The sheep have at last arrived at National Trust site in Formby. They come for the season to help keep the long grass under control allowing the dune flowers to flourish. Without grazing we would not have the beautiful yellow Birds – Foot Trefoil (Lotus corniculatus), the violet Harebell (Campanula rotundifolia), the low scrambling Lady's Bedstraw (Galium verum), the sweet smelling Yarrow (Achillea millefolium) and many more.
The sheep stay from May to September and play a necessary part in the conservation of the unique Formby landscape. Please make sure your dogs don't get into the fields where the sheep are.
A spokesperson from National Trust said: "Meet some of the flock, Humphrey and Irene (they’re the two white ones). They’re hebridean-herdwick crosses and are related in some complicated way to our old herdwick Arnie. The rest of the flock are hebridean sheep, a mixture of ewes (females) and wethers (castrated males)."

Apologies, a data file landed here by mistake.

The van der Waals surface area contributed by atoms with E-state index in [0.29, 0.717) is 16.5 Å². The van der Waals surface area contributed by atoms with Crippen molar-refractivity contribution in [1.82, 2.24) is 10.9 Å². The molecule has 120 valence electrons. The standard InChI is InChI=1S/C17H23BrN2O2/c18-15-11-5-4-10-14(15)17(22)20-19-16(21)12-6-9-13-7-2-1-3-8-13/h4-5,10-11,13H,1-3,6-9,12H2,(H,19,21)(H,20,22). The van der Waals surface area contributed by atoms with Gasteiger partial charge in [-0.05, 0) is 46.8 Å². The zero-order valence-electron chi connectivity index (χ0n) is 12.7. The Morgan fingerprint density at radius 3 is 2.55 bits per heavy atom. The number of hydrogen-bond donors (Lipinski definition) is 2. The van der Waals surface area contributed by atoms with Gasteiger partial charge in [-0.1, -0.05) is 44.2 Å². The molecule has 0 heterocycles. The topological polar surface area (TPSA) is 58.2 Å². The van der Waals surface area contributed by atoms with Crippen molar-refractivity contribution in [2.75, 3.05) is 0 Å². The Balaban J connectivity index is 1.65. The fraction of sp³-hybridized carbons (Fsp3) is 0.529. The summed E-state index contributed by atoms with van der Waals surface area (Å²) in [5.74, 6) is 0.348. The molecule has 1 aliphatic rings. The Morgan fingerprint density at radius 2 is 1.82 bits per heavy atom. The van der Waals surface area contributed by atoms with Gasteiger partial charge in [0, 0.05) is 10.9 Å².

"This is a new flock to us here at National Trust Formby. They’ve come from Lancs Wildlife Trust’s lovely reserve at Mere Sands Wood."
"So far so good, they seem to have settled in very happily and are a very friendly bunch. We’ll be moving them around our fields over the next few months, letting them munch their way through the grass, giving the rare dune plants a chance to grow."
"We’ll keep you posted on sheepy matters as the season progresses but make sure you take a quiet couple of minutes to go and see them."
Photos thanks to Chris V.